It is a weird spot to be in these days. I am looking at potentially moving from Vancouver and I find it puts me in another unexpected thought process. What do cancer patients do when they have to, or choose to move? It is not a simple process at all. 

I really appreciate the support and the care I have received at the BC Cancer Agency. I credit them with me still being here today. This is not to say that there is not great and amazing care out there in other places, I simply am not familiar with it. It is further complicated by the level of trust patients build up with their medical/oncological team. I trust my doctors with my life. This is not a small bond, and certainly something that is not trivial. We went to war together. They saw me at my worst, they advised me, they gave me the support I needed and they gave their all to help me. Now I am faced with the concerns of not having them there. 

You build personal relationships with your oncologist. When you see them as much as a cancer patient does, it is unavoidable. I am not saying I would ever go out for coffee with my oncologist, or that I even address them by their first name. But they know me. They know who I am. And most importantly, they know what I went through. They know my case.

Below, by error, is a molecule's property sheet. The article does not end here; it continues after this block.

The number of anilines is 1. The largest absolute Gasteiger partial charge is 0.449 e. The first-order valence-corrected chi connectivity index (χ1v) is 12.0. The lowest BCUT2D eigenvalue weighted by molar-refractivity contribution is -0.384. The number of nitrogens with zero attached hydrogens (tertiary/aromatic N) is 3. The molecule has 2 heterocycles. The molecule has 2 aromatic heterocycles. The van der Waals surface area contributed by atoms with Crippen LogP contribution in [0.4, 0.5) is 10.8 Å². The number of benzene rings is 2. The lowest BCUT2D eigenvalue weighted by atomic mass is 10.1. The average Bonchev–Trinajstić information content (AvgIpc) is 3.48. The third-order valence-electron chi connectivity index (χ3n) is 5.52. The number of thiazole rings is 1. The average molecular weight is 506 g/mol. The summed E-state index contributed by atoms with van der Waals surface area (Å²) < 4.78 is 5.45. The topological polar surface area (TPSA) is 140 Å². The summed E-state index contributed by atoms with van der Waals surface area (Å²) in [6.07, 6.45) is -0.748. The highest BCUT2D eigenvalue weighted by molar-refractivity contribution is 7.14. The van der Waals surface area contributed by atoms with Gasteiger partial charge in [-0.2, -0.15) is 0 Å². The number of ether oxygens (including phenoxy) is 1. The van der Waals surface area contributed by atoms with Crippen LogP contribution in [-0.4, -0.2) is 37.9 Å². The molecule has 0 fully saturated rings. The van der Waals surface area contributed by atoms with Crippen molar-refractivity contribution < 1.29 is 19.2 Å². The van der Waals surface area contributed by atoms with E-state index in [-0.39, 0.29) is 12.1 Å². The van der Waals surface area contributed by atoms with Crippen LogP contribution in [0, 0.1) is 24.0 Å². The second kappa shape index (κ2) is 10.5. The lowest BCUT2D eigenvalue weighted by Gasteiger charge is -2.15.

It is a concern of mine that when I move, I will not have those personal relationships. It will take awhile for a new doctor to learn my case, and learn me (my file is quite large after all!). I also just don't want to get dumped on someone. My oncologist handles my every concern (she is my hero! I don't know how she does it for so many people, and she isn't the only one who does this!) Will I still be as important? Will the resources be there? Will I be able to drive down the street and get an X-ray if I need to? Among other concerns, the list grows and grows. I am sure it will all work out. But yet again, another unexpected thought process in my life thanks to what I went through.

I certainly love to travel. I love to live new places and experience new things. Unfortunately, Cancer patients and Survivors have a few extra concerns with it.

Wednesday, 10 July 2013